Mark Schulte, President of the local Monument Health Sturgis Hospital, told Insider the health system was never under the impression that the rally could be called off and knew from the beginning it, and the city itself, needed to brace itself for the crowds as normal.
“While Sturgis is the name, a lot of the activity that goes on happens outside the city limits … Not one entity has the ability to cancel this type of event,” he said. “There’s so many pieces that go with the event, it’s literally impossible to stop.”
In an average month, the hospital will see around 450 patients. During the 10-day rally, the hospital will treat that many patients in ER visits alone, said Schulte, who has experienced the last seven seasons.
“The demographic of the biker have obviously aged over the years. Prior to me coming here, 10-20 years go, there was a lot of fighting, those kinds of trauma injuries,” he said. “Now we take care of a lot of medical conditions that people who are 50, 60, 70 years old might see: exhaustion, dehydration, cardiac problems.”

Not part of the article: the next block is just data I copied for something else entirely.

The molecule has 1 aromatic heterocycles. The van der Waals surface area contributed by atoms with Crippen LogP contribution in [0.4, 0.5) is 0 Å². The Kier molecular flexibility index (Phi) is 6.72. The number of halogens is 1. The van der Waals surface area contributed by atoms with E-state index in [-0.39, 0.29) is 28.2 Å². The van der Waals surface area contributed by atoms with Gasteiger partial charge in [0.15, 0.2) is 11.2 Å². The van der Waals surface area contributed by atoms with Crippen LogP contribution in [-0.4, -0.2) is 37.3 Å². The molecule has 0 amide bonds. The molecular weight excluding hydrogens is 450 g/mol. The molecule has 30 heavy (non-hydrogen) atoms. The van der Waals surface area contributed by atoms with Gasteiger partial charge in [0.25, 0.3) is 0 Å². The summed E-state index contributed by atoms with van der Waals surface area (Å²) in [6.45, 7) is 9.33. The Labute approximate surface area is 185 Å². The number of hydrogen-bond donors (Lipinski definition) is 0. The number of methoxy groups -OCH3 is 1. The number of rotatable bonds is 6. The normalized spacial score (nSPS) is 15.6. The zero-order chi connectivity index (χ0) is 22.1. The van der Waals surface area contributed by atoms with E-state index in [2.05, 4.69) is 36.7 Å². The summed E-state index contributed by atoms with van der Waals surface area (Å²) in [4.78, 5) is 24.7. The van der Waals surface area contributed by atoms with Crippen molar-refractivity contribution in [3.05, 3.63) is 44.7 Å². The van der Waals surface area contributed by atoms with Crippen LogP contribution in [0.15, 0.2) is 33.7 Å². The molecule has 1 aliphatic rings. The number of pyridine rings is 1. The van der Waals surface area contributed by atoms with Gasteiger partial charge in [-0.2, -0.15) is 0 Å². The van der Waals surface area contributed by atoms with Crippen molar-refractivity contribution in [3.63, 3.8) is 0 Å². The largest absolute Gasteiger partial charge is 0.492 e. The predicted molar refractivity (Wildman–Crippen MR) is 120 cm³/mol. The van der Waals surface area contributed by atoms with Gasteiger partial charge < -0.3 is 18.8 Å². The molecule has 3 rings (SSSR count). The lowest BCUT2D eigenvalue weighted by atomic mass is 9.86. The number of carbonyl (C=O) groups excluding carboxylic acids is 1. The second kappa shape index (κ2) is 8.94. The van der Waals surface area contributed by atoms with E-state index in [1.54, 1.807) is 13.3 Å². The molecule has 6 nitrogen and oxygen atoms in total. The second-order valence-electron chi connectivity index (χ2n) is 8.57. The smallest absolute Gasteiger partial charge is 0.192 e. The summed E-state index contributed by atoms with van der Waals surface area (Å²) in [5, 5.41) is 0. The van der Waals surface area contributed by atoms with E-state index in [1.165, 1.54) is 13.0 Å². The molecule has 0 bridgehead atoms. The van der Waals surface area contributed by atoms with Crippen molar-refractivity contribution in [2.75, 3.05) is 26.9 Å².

The health system itself, which covers all of the Black Hills area, will likely see an uptick in trauma injuries too, especially those from motorcycle accidents that might occur miles outside of Sturgis.
In preparation, the system increases staffing, bed capacity, and many providers work extra hours, he said.
As for the coronavirus, there have only been around 80 cases in Meade County, where Sturgis is located, so far, according to Ainslie. The numbers have seen a slight uptick over the last three weeks, which is “worrying,” but expected, he said.
Schulte said the hospital has implemented face mask requirements, increased capacity to treat those who fall seriously ill, and implemented restrictions on visitors. Every visitor is screened for coronavirus symptoms before they come into the hospital.
“We work within the confines with knowing how the virus spreads, and anytime there is a gathering of folks like this, they run the risk of having an outbreak so to speak,” he said. “I’m not going to make a prediction on whether we’re going to see a spike. I can tell you we’re prepared for what’s to come.”